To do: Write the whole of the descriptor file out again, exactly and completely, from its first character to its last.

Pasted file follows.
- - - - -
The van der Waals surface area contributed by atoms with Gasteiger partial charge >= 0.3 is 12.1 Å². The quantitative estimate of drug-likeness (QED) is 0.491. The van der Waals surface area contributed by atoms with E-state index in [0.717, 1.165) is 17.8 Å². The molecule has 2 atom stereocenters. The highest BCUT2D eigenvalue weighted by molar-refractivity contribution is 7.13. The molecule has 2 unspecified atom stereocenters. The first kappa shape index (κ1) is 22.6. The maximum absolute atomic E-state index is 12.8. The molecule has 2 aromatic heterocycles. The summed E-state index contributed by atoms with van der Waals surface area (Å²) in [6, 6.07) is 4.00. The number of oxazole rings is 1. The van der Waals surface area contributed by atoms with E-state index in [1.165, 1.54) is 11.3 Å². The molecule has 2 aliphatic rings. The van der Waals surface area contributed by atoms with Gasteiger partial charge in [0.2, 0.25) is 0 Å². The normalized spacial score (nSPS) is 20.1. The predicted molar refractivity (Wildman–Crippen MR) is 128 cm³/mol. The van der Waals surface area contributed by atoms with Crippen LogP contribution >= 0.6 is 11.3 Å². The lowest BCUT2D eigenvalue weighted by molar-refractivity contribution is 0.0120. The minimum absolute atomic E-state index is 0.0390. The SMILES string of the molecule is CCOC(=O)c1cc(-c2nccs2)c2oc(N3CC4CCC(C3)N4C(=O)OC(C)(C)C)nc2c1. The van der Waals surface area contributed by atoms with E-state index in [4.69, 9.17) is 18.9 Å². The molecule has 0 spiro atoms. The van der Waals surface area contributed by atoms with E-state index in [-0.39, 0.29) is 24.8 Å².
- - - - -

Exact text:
The van der Waals surface area contributed by atoms with Gasteiger partial charge >= 0.3 is 12.1 Å². The quantitative estimate of drug-likeness (QED) is 0.491. The van der Waals surface area contributed by atoms with E-state index in [0.717, 1.165) is 17.8 Å². The molecule has 2 atom stereocenters. The highest BCUT2D eigenvalue weighted by molar-refractivity contribution is 7.13. The molecule has 2 unspecified atom stereocenters. The first kappa shape index (κ1) is 22.6. The maximum absolute atomic E-state index is 12.8. The molecule has 2 aromatic heterocycles. The summed E-state index contributed by atoms with van der Waals surface area (Å²) in [6, 6.07) is 4.00. The number of oxazole rings is 1. The van der Waals surface area contributed by atoms with E-state index in [1.165, 1.54) is 11.3 Å². The molecule has 2 aliphatic rings. The van der Waals surface area contributed by atoms with Gasteiger partial charge in [0.2, 0.25) is 0 Å². The normalized spacial score (nSPS) is 20.1. The predicted molar refractivity (Wildman–Crippen MR) is 128 cm³/mol. The van der Waals surface area contributed by atoms with Crippen LogP contribution >= 0.6 is 11.3 Å². The lowest BCUT2D eigenvalue weighted by molar-refractivity contribution is 0.0120. The minimum absolute atomic E-state index is 0.0390. The SMILES string of the molecule is CCOC(=O)c1cc(-c2nccs2)c2oc(N3CC4CCC(C3)N4C(=O)OC(C)(C)C)nc2c1. The van der Waals surface area contributed by atoms with E-state index in [4.69, 9.17) is 18.9 Å². The molecule has 0 spiro atoms. The van der Waals surface area contributed by atoms with E-state index in [-0.39, 0.29) is 24.8 Å².